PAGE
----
Just like over a year ago, during Black February, when three Muslims died under violent circumstances in a span of about three weeks, Migrant Tales learned of a new tragedy in the city of Kaajani. A black man, who is a train cleaner for the state railways company VR, was violently attacked by two men on Tuesday, according to Iltalehti and Kainuun Sanomat.
Irrespective of who are the suspects, these types of crimes are simply unacceptable in our country and should not only be condemned by law but by society as well.
It is incredible that such violence can still happen in our country due to a person’s ethnic background.
If we must search for the real culprit of this crime, it is the ever-growing intolerance we find Finland. This adverse climate for immigrants and visible minorities has been forged not only by the present economic situation, but by our lame stance against racism, social exclusion and prejudice.
One must look at the big picture when looking at cultural diversity and tolerance. What does it say about the state of our society when Perussuomalaiset (PS)-spirited associations like Suomalaisuuden liitto, Vapaa kielivalinta associaiton, and the youth wing of the PS and National Coalition Party spearhead a petition to do away with mandatory Swedish?
It sadly reveals that some prominent groups in our society are ready to sacrifice other people’s civil rights to satisfy their hunger for greater intolerance. If these organizations ever got their way concerning the role of the Swedish language in Finland, they would continue to search for new “enemies” because their reason for being hinges on creating and attacking scapegoats.
Moreover, undermining diversity enables populist parties who loathe civil rights for their “enemies,” to drive home their political ideology more effectively. If I were a dictator, the first matter I’d eliminate is the opposition, or diversity. Adolf Hitler did this effectively with the Jews and other enemies of the state. At the end of the day, there was no opposition.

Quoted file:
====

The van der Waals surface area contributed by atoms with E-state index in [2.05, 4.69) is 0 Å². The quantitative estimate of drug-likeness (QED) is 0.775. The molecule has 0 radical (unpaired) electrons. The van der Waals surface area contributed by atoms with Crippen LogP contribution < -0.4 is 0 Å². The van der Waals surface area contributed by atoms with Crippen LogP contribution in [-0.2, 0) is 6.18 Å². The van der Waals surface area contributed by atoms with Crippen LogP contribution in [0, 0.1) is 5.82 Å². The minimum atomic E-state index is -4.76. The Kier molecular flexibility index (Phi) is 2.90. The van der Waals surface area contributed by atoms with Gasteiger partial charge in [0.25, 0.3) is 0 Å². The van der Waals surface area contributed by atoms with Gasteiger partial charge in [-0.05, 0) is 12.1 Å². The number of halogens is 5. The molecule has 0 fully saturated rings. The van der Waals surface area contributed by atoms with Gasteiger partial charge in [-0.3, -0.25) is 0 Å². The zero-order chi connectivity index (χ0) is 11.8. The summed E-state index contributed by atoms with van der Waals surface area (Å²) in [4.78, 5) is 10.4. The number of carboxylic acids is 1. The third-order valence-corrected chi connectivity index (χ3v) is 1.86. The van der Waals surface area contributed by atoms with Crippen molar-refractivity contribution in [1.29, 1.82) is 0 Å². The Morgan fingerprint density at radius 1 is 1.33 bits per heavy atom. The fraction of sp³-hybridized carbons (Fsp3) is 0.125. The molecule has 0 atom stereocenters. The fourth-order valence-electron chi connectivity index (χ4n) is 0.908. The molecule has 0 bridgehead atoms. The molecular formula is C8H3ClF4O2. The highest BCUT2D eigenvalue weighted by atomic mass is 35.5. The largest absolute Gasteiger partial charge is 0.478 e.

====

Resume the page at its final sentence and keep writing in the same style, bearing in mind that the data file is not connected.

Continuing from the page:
What has happened before can happen again in Europe. The fact that Finland has few minorities and immigrants explains why intolerance is not only accepted but encouraged by some circles. It explains why a party like the PS rose from semi-obscurity to become Finland’s third-biggest party in parliament in 2011.
It is surprising that the National Coalition Party’s youth wing has gone to bed with far right associations like the Suomalaisuuden liitto on the language issue. Even so, it is an excellent example of the traditional party’s mixed view of intolerance in Finland. Thanks to their unclear stand on the issue, they have permitted anti-immigration parties like the PS to grow into major political players in this country.
We at Migrant Tales hope that the perpetrators are brought swiftly to justice and the victim a swift recovery. This may be better said than done because the injuries of the victim are apparently so serious that he can never return to work at VR.